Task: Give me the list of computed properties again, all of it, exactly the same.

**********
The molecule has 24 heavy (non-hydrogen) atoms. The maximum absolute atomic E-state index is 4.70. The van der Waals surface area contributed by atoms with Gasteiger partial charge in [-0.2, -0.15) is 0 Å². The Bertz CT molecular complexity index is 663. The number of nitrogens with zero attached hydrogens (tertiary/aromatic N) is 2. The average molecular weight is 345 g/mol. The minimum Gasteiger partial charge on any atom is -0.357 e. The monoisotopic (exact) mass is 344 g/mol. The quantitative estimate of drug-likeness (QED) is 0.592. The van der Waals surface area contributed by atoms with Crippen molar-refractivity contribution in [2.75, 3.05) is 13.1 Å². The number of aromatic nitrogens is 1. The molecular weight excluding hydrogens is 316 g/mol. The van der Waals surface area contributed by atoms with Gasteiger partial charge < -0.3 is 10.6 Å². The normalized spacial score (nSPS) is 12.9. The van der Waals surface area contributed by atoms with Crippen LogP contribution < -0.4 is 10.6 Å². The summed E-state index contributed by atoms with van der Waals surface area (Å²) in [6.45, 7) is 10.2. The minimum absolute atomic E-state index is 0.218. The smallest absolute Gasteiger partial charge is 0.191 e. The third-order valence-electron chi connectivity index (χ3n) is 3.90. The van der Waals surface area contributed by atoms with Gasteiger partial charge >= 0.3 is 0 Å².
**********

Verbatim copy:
The molecule has 24 heavy (non-hydrogen) atoms. The maximum absolute atomic E-state index is 4.70. The van der Waals surface area contributed by atoms with Gasteiger partial charge in [-0.2, -0.15) is 0 Å². The Bertz CT molecular complexity index is 663. The number of nitrogens with zero attached hydrogens (tertiary/aromatic N) is 2. The average molecular weight is 345 g/mol. The minimum Gasteiger partial charge on any atom is -0.357 e. The monoisotopic (exact) mass is 344 g/mol. The quantitative estimate of drug-likeness (QED) is 0.592. The van der Waals surface area contributed by atoms with Crippen molar-refractivity contribution in [2.75, 3.05) is 13.1 Å². The number of aromatic nitrogens is 1. The molecular weight excluding hydrogens is 316 g/mol. The van der Waals surface area contributed by atoms with Gasteiger partial charge < -0.3 is 10.6 Å². The normalized spacial score (nSPS) is 12.9. The van der Waals surface area contributed by atoms with Crippen LogP contribution < -0.4 is 10.6 Å². The summed E-state index contributed by atoms with van der Waals surface area (Å²) in [6.45, 7) is 10.2. The minimum absolute atomic E-state index is 0.218. The smallest absolute Gasteiger partial charge is 0.191 e. The third-order valence-electron chi connectivity index (χ3n) is 3.90. The van der Waals surface area contributed by atoms with Gasteiger partial charge >= 0.3 is 0 Å².